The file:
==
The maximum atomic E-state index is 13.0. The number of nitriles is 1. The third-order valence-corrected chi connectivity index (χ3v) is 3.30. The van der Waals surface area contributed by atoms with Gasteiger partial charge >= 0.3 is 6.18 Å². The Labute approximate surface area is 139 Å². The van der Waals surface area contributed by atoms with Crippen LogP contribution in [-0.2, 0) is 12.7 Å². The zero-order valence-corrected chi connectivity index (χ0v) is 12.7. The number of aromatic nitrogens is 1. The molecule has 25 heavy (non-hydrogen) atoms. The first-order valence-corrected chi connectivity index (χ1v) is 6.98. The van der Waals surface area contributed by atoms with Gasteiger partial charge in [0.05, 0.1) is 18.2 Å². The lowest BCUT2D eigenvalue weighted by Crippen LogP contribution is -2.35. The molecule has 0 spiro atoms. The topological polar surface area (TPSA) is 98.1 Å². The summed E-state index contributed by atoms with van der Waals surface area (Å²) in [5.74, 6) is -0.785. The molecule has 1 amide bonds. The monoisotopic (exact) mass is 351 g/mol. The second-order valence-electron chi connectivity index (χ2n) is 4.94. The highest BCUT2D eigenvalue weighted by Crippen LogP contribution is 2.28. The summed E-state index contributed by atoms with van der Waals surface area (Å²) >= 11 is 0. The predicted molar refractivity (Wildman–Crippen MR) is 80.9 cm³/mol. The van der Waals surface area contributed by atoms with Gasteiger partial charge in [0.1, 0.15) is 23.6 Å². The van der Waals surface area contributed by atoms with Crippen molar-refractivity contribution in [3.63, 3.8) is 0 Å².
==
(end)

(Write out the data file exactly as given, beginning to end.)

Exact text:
The maximum atomic E-state index is 13.0. The number of nitriles is 1. The third-order valence-corrected chi connectivity index (χ3v) is 3.30. The van der Waals surface area contributed by atoms with Gasteiger partial charge >= 0.3 is 6.18 Å². The Labute approximate surface area is 139 Å². The van der Waals surface area contributed by atoms with Crippen LogP contribution in [-0.2, 0) is 12.7 Å². The zero-order valence-corrected chi connectivity index (χ0v) is 12.7. The number of aromatic nitrogens is 1. The molecule has 25 heavy (non-hydrogen) atoms. The first-order valence-corrected chi connectivity index (χ1v) is 6.98. The van der Waals surface area contributed by atoms with Gasteiger partial charge in [0.05, 0.1) is 18.2 Å². The lowest BCUT2D eigenvalue weighted by Crippen LogP contribution is -2.35. The molecule has 0 spiro atoms. The topological polar surface area (TPSA) is 98.1 Å². The summed E-state index contributed by atoms with van der Waals surface area (Å²) in [5.74, 6) is -0.785. The molecule has 1 amide bonds. The monoisotopic (exact) mass is 351 g/mol. The second-order valence-electron chi connectivity index (χ2n) is 4.94. The highest BCUT2D eigenvalue weighted by Crippen LogP contribution is 2.28. The summed E-state index contributed by atoms with van der Waals surface area (Å²) >= 11 is 0. The predicted molar refractivity (Wildman–Crippen MR) is 80.9 cm³/mol. The van der Waals surface area contributed by atoms with Gasteiger partial charge in [0.1, 0.15) is 23.6 Å². The van der Waals surface area contributed by atoms with Crippen molar-refractivity contribution in [3.63, 3.8) is 0 Å².